what would a flamethrower in such a situation be considered?

since it's not magic because it abides by the laws of physics is it physical?

RogueWarriorRPG

It would be whatever the game developer decided made sense within the context of their game. There are no fixed categories that are universal to all RPGs, so I'm not really sure what you're asking. Physical damage would typically refer to damage caused by direct impact with a physical object (bullets, blunt weapons, sharp weapons, etc). Some games subcategorize physical into additional types such as slashing, thrusting and blunt (with the idea that swords do less damage to monsters such as skeletons since they have no flesh to cut, but blunt weapons on the other hand crush bones).

But again, these rules are different for pretty much every game so I don't know what good any of this information is since I don't get the context of why you are asking.

-Byshop

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#6 Posted by RogueWarriorRPG (65 posts) -

[QUOTE="RogueWarriorRPG"]

what would a flamethrower in such a situation be considered?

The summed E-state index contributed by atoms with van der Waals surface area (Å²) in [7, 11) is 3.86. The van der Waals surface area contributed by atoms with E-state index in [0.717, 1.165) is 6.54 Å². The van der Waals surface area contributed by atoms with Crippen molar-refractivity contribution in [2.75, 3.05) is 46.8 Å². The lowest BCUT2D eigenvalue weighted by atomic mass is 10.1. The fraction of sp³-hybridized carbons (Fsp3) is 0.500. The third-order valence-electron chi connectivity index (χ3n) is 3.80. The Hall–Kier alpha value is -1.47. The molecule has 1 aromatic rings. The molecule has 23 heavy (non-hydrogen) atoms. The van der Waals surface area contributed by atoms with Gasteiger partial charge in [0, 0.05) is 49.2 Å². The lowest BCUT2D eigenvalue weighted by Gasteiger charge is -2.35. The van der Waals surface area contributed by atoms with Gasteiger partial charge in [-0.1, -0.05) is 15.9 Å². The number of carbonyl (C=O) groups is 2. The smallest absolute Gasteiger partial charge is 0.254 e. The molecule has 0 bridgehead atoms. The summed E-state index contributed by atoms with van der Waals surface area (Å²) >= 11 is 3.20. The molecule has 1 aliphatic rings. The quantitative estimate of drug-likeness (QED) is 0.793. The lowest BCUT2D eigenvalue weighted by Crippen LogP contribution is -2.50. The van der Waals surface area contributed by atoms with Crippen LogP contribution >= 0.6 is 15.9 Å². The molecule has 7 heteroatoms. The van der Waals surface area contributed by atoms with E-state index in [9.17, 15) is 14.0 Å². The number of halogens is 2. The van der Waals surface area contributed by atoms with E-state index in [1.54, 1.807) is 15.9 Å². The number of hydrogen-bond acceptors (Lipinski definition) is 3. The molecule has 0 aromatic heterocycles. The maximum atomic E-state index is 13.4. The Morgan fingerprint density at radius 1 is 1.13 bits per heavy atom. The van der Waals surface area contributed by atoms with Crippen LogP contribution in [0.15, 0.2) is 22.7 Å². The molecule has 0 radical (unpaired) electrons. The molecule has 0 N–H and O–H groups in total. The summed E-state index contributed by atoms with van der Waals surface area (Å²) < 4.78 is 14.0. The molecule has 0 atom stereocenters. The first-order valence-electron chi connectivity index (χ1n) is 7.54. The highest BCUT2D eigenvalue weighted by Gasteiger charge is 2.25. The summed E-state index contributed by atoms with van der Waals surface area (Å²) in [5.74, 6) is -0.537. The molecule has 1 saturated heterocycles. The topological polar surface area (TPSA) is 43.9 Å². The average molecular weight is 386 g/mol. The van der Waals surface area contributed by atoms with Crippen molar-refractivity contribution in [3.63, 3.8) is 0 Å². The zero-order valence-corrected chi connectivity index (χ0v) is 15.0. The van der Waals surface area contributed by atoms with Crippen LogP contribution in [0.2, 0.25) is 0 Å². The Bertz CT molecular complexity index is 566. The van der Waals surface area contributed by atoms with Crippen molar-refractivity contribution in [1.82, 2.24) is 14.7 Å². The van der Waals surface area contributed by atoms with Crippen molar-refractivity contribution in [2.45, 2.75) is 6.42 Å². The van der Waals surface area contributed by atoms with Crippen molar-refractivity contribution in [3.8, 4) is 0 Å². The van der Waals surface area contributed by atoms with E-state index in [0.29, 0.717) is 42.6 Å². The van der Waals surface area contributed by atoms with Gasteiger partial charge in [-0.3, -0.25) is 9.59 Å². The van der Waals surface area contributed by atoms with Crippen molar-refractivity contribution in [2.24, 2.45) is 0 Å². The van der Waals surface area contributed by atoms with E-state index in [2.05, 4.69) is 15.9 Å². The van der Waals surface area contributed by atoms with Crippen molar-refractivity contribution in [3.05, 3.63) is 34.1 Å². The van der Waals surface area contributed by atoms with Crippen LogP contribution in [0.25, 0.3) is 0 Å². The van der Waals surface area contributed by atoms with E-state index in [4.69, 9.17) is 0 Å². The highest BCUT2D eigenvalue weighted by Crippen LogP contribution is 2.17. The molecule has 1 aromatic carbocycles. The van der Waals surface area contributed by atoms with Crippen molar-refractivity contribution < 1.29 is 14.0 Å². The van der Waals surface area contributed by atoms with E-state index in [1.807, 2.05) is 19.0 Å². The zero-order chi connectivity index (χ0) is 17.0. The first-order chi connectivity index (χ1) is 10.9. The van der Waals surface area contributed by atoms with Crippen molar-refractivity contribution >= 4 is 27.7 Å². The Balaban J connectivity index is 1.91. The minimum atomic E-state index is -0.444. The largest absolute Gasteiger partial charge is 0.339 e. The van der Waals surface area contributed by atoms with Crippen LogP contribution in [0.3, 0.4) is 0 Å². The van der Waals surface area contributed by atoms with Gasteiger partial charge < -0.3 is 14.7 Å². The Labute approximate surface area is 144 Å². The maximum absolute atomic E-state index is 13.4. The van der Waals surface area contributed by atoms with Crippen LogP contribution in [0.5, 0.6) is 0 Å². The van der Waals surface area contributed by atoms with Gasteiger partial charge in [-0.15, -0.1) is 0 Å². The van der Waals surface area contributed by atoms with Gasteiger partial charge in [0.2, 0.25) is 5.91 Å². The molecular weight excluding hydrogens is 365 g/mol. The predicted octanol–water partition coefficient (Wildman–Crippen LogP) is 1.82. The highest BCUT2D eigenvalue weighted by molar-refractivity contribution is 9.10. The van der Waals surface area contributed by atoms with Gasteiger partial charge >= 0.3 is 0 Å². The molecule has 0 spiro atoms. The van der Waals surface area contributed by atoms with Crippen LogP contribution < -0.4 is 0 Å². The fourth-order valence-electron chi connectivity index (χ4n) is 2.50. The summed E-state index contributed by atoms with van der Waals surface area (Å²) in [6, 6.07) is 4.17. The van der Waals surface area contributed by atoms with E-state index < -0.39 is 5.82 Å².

since it's not magic because it abides by the laws of physics is it physical?

Byshop

It would be whatever the game developer decided made sense within the context of their game. There are no fixed categories that are universal to all RPGs, so I'm not really sure what you're asking. Physical damage would typically refer to damage caused by direct impact with a physical object (bullets, blunt weapons, sharp weapons, etc). Some games subcategorize physical into additional types such as slashing, thrusting and blunt (with the idea that swords do less damage to monsters such as skeletons since they have no flesh to cut, but blunt weapons on the other hand crush bones).

But again, these rules are different for pretty much every game so I don't know what good any of this information is since I don't get the context of why you are asking.